10 Jay 2 November 2009 at 10:38 pm

How about some pointers for Chinese netizens in dealing with Western netizens? Has Kaiser publicly addressed Chinese netizens regarding their online behavior?

11 eric cartland 2 November 2009 at 10:40 pm

I wonder if the same intelligent advice is offered to the Chinese netizens.

Make no mistake about it, a rational approach does not always work in China.

12 Bob Page 2 November 2009 at 10:51 pm

This speech was presented to a Western audience. Thank you for the suggestion to address similar recommendations for a Chinese audience.

13 Bob Page 2 November 2009 at 10:53 pm

Recognizing news is the function of news media. The question is whether significant economic development went underreported.

14 Inst 2 November 2009 at 10:58 pm

http://www.newyorker.com/arts/critics/books/2009/11/02/091102crbo_books_kolbert

The New Yorker reviews a book on internet echo chambers (should I get a New York Review of Books subscription instead?).

Tronic, check out Fool’s Mountain. They’ve been trying to be understanding and politic, but it’s also funny to see the fact that they haven’t been indoctrinated by American notions of PC so they make strange comments about other ethnicities or are unsurprisingly uncritical of effusive praise of their ethnic group.

15 Inst 2 November 2009 at 11:06 pm

Jay, regarding Chinese behavior, Kaiser Kuo is an eminence in the English China-oriented blogosphere. In the Chinese-language blogosphere, he’ll probably be perceived as just another foreigner. Look at his name; Kuo is a Wade-Giles transliteration. I don’t think he has the stature among Fenqing to make any reasonable advice.

That said, the usual advice goes for trying to convince someone else with an entrenched viewpoint: be tolerant, be patient, don’t make personal attacks, don’t heighten your counterpart’s attachments to their beliefs. Remember that your end-goal is to arrive at some sort of agreement, not to mercilessly brutalize your counterpart.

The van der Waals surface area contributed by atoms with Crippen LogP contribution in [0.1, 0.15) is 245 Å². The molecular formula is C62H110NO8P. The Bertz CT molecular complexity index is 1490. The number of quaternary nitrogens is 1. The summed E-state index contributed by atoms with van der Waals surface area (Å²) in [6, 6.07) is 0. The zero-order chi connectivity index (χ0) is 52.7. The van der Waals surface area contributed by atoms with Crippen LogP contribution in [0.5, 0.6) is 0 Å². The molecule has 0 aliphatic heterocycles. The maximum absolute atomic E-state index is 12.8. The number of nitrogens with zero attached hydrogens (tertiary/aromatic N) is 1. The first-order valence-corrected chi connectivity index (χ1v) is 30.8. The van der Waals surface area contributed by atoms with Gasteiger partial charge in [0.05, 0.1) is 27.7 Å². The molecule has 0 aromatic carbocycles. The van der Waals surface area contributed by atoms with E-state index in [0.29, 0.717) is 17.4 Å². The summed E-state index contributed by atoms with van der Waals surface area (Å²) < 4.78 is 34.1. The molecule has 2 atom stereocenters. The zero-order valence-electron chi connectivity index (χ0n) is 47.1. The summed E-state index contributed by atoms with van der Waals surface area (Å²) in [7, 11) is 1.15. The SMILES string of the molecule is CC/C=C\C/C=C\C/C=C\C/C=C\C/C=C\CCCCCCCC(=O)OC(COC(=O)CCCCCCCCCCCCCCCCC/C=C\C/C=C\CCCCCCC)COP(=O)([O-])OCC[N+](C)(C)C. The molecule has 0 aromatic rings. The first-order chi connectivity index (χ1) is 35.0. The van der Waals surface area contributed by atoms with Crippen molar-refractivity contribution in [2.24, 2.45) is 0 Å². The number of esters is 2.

16 FOARP 3 November 2009 at 11:52 pm

Great, however it seems to assume that:

1) A lot of the opinions you read online aren’t the result of a concerted campaign of political indoctrination by the Chinese government – anyone with any experience of the Chinese education system and media can tell you that government political indoctrination and propaganda, unchallenged by independent voices, are a definite factor in opinion forming in China.

2) ‘Western’ is synonymous with ‘American’ – the truth is that the majority of westerners in China right now are not American, even though they are often addressed as such by Chinese.

3) That people who think of China as a corrupt single-party dictatorship are somehow stuck in a time-warp – anyone with any experience of the Chinese government can tell you that that is exactly what they are.

17 Chen Xiangming 4 November 2009 at 6:24 am

America’s relationship with China is not one between equals. Simply put, China is an awful mess. If Americans woke up tomorrow to find that the U.S. and China had somehow switched places, we’d commit collective suicide. Sixty years after the founding of the P.R.C and thirty years after “Opening and Reform,” China still ranks just 133rd in the world in per capita GDP. In real exchange terms, China’s economy is just US$4.4 trillion, while the combined economies of the U.S. and EU measure in at more than US$33 trillion. All this talk about the China saving the world economy is complete nonsense – the Chinese will be very lucky to save just themselves. For every Chinese person who earns more than US$10,000 (~150 million) per year, there are approximately three (~400 to 500 million) who live on US$2 per day or less. The most inclusive estimates regarding the size of China’s middle class suggest that as many as 400 million Chinese have been lifted from poverty during the past thirty years -meaning that nearly a billion of their compatriots are still very poor. (Truth be told, most of China’s middle class would be considered poor by Western standards. Beijing, Shanghai, and Shenzhen are simply not representative.)